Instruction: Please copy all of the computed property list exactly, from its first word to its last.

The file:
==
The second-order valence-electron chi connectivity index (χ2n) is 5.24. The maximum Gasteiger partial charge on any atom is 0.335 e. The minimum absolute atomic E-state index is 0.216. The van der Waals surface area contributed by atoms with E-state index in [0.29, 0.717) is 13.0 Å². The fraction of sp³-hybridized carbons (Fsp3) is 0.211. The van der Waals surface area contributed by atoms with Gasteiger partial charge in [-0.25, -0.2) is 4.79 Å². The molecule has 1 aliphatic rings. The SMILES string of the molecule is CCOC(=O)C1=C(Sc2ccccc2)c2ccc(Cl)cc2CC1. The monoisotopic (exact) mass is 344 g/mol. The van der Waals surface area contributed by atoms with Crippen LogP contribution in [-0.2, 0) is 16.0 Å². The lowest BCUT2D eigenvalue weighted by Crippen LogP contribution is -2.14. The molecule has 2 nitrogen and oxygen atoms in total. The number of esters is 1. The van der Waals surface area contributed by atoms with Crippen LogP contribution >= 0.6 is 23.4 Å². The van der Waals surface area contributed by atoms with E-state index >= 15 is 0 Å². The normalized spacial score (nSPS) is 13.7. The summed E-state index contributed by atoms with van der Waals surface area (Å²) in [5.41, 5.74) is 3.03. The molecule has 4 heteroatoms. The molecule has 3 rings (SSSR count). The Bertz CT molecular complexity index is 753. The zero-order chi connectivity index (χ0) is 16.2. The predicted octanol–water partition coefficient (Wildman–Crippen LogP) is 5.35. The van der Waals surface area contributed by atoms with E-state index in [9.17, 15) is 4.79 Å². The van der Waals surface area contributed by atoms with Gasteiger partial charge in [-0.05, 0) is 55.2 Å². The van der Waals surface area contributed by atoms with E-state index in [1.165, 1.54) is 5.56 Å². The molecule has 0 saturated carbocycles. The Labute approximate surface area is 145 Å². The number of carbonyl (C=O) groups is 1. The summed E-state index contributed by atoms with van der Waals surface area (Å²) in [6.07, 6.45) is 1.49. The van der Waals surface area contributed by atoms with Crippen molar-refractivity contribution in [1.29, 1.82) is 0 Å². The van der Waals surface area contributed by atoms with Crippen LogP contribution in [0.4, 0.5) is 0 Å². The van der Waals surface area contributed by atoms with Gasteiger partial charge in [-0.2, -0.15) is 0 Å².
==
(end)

The second-order valence-electron chi connectivity index (χ2n) is 5.24. The maximum Gasteiger partial charge on any atom is 0.335 e. The minimum absolute atomic E-state index is 0.216. The van der Waals surface area contributed by atoms with E-state index in [0.29, 0.717) is 13.0 Å². The fraction of sp³-hybridized carbons (Fsp3) is 0.211. The van der Waals surface area contributed by atoms with Gasteiger partial charge in [-0.25, -0.2) is 4.79 Å². The molecule has 1 aliphatic rings. The SMILES string of the molecule is CCOC(=O)C1=C(Sc2ccccc2)c2ccc(Cl)cc2CC1. The monoisotopic (exact) mass is 344 g/mol. The van der Waals surface area contributed by atoms with Crippen LogP contribution in [-0.2, 0) is 16.0 Å². The lowest BCUT2D eigenvalue weighted by Crippen LogP contribution is -2.14. The molecule has 2 nitrogen and oxygen atoms in total. The number of esters is 1. The van der Waals surface area contributed by atoms with Crippen LogP contribution >= 0.6 is 23.4 Å². The van der Waals surface area contributed by atoms with E-state index >= 15 is 0 Å². The normalized spacial score (nSPS) is 13.7. The summed E-state index contributed by atoms with van der Waals surface area (Å²) in [5.41, 5.74) is 3.03. The molecule has 4 heteroatoms. The molecule has 3 rings (SSSR count). The Bertz CT molecular complexity index is 753. The zero-order chi connectivity index (χ0) is 16.2. The predicted octanol–water partition coefficient (Wildman–Crippen LogP) is 5.35. The van der Waals surface area contributed by atoms with E-state index in [9.17, 15) is 4.79 Å². The van der Waals surface area contributed by atoms with Gasteiger partial charge in [-0.05, 0) is 55.2 Å². The van der Waals surface area contributed by atoms with E-state index in [1.165, 1.54) is 5.56 Å². The molecule has 0 saturated carbocycles. The Labute approximate surface area is 145 Å². The number of carbonyl (C=O) groups is 1. The summed E-state index contributed by atoms with van der Waals surface area (Å²) in [6.07, 6.45) is 1.49. The van der Waals surface area contributed by atoms with Crippen molar-refractivity contribution in [1.29, 1.82) is 0 Å². The van der Waals surface area contributed by atoms with Crippen LogP contribution in [0.4, 0.5) is 0 Å². The van der Waals surface area contributed by atoms with Gasteiger partial charge in [-0.2, -0.15) is 0 Å².